7. Dedicate medical equipment (e.g., stethoscope, blood pressure cuff, thermometer) to be used only with the patient.5

PAPR Option

Donning PPE
  1. Perform hand hygiene.
  2. Obtain PPE appropriate for the recommendations and type of isolation used for a patient who has or is suspected of having an airborne-transmitted infectious illness, per the organization’s practice.
  3. Inspect PPE before donning. Ensure that the PPE is intact, that all required PPE and supplies are available, and that the correct size has been selected.
  4. Enter the designated area for donning PPE and prepare for entry into the isolation room as applicable.
  5. Perform hand hygiene.
  6. If a PAPR with a self-contained filter and blower unit integrated inside the helmet will be used, put on the belt and battery before donning the impermeable gown so that the belt and battery unit are under the gown.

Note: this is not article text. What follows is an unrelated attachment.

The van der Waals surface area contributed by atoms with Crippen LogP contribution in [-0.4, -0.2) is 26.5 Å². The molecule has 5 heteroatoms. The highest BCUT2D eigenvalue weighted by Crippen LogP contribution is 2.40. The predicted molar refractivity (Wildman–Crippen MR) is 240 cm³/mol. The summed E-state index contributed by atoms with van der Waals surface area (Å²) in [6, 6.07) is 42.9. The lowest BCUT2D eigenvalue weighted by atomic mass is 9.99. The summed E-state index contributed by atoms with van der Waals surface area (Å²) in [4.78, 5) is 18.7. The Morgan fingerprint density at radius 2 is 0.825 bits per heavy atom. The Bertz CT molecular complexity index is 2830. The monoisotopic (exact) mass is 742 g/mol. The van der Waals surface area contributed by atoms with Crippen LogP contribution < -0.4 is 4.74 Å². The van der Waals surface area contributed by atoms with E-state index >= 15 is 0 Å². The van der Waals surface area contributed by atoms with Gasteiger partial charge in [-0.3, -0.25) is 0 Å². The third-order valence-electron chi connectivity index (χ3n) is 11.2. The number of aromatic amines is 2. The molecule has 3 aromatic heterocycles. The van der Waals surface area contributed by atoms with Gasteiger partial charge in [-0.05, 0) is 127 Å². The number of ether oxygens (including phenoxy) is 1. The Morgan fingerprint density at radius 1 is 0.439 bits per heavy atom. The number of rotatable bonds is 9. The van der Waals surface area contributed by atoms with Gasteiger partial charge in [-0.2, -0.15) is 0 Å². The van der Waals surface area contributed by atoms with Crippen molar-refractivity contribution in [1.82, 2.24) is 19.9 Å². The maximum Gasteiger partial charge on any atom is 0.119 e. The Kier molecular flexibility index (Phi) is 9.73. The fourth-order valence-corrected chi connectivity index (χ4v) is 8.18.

7. Don a fluid-resistant or impermeable gown if the patient is also in contact isolation.
  8. If a PAPR (Figure 2)Figure 2 with an external belt-mounted blower will be used, attach the tubing and don a belted blower unit. Ensure that the blower and tubing are outside the gown to ensure proper airflow.
  9. Don gloves, pulling the cuffs over the sleeves of the gown.
  10. Don a PAPR with a full-face shield, helmet, or headpiece.
    1. For a PAPR with a self-contained filter and blower unit inside the helmet, use a single-use (disposable) hood that extends to the shoulders and fully covers the neck. Ensure that the hood covers all of the hair and the ears and that it extends past the neck to the shoulders.1